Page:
Chip matching procedure
The general principles of the method used are as follows:
- Select a chip position (using a list of predefined chip positions or using a random generator).
- Map the chip position to the reference window and retrieve the N1 x N1 chip window from the reference image.
- Map the chip position to the warp image, giving (x0,y0), and search the position (x1,y1) in the N2 x N2 search window for which the correlation between the warp image and the chip image is maximal.
- A match is found if certain conditions are fulfilled, e.g. the correlation value has to be above a certain threshold, the correlation peak has to be sharp enough, etc..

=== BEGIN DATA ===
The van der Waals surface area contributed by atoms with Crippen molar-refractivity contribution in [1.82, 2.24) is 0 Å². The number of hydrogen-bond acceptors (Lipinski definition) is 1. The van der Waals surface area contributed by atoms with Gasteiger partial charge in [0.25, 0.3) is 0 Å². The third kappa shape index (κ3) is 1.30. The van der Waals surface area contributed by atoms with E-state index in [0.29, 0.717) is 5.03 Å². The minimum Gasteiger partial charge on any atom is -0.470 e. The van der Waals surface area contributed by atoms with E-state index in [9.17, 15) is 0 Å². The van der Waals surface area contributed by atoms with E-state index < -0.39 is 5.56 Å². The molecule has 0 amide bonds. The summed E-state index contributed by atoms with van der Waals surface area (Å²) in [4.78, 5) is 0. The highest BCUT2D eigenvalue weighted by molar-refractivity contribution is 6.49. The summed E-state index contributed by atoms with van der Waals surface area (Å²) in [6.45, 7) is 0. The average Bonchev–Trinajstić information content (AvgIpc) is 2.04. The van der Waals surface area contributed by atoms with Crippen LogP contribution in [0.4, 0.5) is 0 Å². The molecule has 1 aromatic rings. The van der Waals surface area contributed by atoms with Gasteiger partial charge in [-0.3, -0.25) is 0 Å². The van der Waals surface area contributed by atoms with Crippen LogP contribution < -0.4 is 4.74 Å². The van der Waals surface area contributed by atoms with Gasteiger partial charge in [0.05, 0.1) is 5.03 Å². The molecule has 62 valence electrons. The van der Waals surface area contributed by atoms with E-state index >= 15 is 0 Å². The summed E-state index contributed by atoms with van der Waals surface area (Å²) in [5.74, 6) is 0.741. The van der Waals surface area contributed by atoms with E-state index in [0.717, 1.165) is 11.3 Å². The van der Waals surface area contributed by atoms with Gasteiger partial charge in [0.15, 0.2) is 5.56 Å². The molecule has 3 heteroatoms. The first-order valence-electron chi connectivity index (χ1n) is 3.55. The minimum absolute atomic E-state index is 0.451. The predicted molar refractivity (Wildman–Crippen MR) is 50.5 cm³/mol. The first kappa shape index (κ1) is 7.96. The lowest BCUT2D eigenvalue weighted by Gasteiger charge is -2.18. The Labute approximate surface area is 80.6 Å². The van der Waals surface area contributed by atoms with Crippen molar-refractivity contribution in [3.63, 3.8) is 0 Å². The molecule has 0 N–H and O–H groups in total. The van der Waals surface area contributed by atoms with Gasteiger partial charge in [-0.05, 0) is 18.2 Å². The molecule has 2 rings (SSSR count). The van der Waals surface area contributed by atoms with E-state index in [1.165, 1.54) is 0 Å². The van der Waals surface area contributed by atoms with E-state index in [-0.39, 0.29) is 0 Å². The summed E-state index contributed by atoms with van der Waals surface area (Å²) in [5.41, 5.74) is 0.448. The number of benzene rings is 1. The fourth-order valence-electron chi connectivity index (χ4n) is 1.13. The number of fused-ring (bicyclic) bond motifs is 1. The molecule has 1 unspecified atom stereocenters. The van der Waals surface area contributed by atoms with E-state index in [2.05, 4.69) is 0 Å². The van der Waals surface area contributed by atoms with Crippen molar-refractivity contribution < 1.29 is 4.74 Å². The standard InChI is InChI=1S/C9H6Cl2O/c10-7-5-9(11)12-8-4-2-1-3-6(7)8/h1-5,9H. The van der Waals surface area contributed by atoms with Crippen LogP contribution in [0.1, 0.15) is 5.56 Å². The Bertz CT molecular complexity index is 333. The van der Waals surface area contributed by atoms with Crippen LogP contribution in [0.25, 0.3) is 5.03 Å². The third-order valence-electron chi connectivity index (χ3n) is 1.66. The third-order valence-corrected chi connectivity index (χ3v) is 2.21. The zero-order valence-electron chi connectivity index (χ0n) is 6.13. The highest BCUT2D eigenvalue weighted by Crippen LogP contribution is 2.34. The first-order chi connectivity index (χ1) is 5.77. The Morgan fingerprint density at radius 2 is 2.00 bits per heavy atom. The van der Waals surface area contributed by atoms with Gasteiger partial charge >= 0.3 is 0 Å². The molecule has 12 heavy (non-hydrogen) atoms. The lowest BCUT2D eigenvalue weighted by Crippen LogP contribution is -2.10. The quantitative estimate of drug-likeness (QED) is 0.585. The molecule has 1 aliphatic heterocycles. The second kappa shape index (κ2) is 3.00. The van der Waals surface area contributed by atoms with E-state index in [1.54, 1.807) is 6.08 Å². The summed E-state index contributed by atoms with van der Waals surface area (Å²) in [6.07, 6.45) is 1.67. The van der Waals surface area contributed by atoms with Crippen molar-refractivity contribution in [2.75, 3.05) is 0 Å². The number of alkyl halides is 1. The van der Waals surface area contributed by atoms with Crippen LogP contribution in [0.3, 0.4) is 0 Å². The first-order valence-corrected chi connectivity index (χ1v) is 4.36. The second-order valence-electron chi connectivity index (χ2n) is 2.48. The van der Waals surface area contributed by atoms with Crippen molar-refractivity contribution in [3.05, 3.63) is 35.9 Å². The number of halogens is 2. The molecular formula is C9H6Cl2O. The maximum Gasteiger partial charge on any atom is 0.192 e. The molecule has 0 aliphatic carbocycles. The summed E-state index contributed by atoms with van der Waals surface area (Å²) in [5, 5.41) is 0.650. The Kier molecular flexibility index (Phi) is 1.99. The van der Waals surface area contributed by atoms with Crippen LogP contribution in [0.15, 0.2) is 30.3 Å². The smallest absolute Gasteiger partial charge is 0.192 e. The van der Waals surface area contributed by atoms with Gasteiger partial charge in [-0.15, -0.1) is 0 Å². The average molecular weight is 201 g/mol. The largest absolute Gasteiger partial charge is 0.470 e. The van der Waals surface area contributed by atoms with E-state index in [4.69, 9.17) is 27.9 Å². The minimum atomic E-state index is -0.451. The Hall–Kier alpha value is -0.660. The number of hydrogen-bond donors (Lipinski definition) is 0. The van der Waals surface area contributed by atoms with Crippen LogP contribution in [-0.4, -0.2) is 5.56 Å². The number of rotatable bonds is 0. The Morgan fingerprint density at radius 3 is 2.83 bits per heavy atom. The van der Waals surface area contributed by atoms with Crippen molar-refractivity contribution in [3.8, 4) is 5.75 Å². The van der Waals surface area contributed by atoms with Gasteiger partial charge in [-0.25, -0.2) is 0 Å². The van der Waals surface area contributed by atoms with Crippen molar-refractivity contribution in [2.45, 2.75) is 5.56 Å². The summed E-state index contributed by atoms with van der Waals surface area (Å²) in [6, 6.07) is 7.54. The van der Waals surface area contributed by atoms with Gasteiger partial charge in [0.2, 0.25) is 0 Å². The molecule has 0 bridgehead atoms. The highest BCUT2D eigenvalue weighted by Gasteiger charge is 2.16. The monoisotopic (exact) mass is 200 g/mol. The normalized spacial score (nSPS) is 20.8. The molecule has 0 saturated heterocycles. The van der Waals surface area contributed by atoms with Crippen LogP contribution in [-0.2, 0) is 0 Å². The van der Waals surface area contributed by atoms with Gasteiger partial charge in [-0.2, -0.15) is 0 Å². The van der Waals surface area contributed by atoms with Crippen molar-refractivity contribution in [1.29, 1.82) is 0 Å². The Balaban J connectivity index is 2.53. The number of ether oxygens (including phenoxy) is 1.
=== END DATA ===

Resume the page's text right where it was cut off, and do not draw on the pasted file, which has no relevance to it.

- Repeat the above steps until N matching chips have been found and determine the polynomials fx(x,y) and fy(x,y) that map the (x1,y1) coordinates into (x0,y0) coordinates:
fx(x1,y1) = x0 fy(x1,y1) = y0
- Generate the warped image using the polynomials fx and fy to determine for each pixel position of the warped image the corresponding ‘nearest neighbour’ pixel in the warp image. Only the tiles with a sufficient fill level are warped and the others are removed from the image.
The accuracy of the warp image is calculated from the (x0,y0) and (x1,y1) coordinates of the N matching chips:
The root mean square error provides a measure for the accuracy of the warping and is calculated as: